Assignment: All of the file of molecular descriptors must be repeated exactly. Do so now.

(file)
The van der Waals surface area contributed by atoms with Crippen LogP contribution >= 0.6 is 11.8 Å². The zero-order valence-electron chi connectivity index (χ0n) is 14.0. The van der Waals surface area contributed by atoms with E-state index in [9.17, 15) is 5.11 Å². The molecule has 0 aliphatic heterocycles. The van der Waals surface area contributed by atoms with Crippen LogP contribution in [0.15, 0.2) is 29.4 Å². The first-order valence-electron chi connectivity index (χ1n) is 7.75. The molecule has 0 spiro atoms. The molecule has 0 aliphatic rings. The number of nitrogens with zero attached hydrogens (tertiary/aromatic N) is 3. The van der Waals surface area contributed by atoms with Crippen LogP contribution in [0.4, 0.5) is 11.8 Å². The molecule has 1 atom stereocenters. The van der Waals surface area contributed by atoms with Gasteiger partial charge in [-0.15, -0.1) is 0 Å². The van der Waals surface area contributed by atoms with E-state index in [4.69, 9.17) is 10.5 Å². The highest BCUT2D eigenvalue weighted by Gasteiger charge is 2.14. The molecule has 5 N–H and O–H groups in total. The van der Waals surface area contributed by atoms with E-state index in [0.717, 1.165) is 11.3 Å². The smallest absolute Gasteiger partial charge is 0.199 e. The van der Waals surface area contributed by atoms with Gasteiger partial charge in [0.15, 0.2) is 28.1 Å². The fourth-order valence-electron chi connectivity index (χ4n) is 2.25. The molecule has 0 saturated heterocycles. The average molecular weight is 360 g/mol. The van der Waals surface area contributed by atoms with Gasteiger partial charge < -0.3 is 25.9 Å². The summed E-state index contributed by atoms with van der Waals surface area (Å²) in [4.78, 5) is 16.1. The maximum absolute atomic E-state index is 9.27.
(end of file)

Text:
The van der Waals surface area contributed by atoms with Crippen LogP contribution >= 0.6 is 11.8 Å². The zero-order valence-electron chi connectivity index (χ0n) is 14.0. The van der Waals surface area contributed by atoms with E-state index in [9.17, 15) is 5.11 Å². The molecule has 0 aliphatic heterocycles. The van der Waals surface area contributed by atoms with Crippen LogP contribution in [0.15, 0.2) is 29.4 Å². The first-order valence-electron chi connectivity index (χ1n) is 7.75. The molecule has 0 spiro atoms. The molecule has 0 aliphatic rings. The number of nitrogens with zero attached hydrogens (tertiary/aromatic N) is 3. The van der Waals surface area contributed by atoms with Crippen LogP contribution in [0.4, 0.5) is 11.8 Å². The molecule has 1 atom stereocenters. The van der Waals surface area contributed by atoms with Gasteiger partial charge in [-0.15, -0.1) is 0 Å². The van der Waals surface area contributed by atoms with E-state index in [4.69, 9.17) is 10.5 Å². The highest BCUT2D eigenvalue weighted by Gasteiger charge is 2.14. The molecule has 5 N–H and O–H groups in total. The van der Waals surface area contributed by atoms with E-state index in [0.717, 1.165) is 11.3 Å². The smallest absolute Gasteiger partial charge is 0.199 e. The van der Waals surface area contributed by atoms with Gasteiger partial charge in [0.15, 0.2) is 28.1 Å². The fourth-order valence-electron chi connectivity index (χ4n) is 2.25. The molecule has 0 saturated heterocycles. The average molecular weight is 360 g/mol. The van der Waals surface area contributed by atoms with Gasteiger partial charge < -0.3 is 25.9 Å². The summed E-state index contributed by atoms with van der Waals surface area (Å²) in [4.78, 5) is 16.1. The maximum absolute atomic E-state index is 9.27.